Saturday, September 12, 2009

Big Machine by Victor LaValle

An enjoyable enough novel by the author of The Ecstatic, which I admit I preferred. LaValle is very very good at generating suspense to start (it was the plot in the middle where I kind of flagged)... he uses a classic mystery set-up and places a number of strangers in a remote location all gathered by some strange man with a plan. Because LaValle is so good with voice you'll happily go for chapters not knowing what's up because you like the narrator so much and so he can withhold information for quite awhile. Not to mention, about fifty pages in you meet a new character who has no connection to the narrator whatsoever until he describes her as"my future wife." So you can't help but read on to find out how on earth they go from the position they're in to being married in two hundred pages.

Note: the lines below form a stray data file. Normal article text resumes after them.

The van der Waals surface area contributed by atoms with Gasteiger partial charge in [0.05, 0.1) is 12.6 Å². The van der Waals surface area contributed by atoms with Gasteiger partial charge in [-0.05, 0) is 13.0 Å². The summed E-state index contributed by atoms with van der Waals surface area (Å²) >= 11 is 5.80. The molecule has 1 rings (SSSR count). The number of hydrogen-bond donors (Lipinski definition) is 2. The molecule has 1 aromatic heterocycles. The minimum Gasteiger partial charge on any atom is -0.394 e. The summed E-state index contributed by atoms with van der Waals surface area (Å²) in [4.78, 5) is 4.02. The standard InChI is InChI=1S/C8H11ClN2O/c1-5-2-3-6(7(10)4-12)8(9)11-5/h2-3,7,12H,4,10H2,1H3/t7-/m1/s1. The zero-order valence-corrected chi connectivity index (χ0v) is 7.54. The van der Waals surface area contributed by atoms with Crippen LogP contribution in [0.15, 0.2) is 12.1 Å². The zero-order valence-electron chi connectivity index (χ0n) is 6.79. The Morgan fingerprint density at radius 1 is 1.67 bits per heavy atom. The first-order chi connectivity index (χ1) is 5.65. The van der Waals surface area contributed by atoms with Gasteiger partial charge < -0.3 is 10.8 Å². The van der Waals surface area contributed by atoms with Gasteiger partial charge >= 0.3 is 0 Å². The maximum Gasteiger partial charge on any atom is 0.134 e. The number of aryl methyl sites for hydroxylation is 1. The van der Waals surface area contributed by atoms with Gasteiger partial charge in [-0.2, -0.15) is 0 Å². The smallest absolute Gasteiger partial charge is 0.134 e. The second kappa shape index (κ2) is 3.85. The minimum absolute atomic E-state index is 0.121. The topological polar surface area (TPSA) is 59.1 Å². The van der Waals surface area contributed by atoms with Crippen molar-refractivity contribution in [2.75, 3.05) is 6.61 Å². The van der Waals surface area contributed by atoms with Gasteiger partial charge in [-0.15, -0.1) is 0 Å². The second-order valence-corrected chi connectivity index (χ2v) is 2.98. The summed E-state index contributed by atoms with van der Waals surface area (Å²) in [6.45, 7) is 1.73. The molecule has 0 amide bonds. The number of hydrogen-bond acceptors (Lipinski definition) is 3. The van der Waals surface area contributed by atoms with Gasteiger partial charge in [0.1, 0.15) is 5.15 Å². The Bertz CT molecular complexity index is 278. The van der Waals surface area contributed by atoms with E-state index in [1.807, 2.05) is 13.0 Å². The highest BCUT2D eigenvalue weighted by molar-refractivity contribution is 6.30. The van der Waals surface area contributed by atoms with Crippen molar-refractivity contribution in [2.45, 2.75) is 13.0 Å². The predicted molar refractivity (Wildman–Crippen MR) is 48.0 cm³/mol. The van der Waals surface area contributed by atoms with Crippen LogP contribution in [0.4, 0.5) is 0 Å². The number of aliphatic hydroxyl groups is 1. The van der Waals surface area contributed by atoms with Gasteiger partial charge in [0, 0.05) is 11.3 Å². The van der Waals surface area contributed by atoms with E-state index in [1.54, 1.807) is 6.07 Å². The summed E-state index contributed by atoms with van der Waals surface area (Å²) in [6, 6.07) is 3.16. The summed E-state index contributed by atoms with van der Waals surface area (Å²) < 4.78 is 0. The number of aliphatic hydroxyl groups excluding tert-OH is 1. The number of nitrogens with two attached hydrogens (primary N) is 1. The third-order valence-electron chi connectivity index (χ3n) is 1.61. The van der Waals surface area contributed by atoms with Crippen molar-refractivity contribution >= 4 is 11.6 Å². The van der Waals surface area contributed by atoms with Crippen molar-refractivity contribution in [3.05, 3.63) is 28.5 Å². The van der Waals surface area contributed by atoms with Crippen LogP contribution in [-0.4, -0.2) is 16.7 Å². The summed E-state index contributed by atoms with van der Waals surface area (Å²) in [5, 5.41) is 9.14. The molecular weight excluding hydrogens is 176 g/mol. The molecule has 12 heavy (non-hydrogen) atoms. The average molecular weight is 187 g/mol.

But what I wanted to mention is for a long chapter in the last third of the novel the point of view switches from first person to third person and relates the past history of the wife character. It's set up so that you understand she has told the narrator this story--but it's not told to the reader via his first person or hers. It's just set apart--given a title of its own--and dropped in. Which made me think you can get away with this kind of thing if you own up to what you're doing. Just switching without announcing the switch would have bugged me more. But this seemed okay. In my adaptation class we've been talking about handling flashbacks and I have a similar theory about them--they work best when the film acknowledges the change and doesn't try to make that flash seamless. In a number of ways LaValle is up front about writing a comic book in the form of a novel, and I suspect this third person section--a side adventure for a secondary character--may have also been under the influence of comics.

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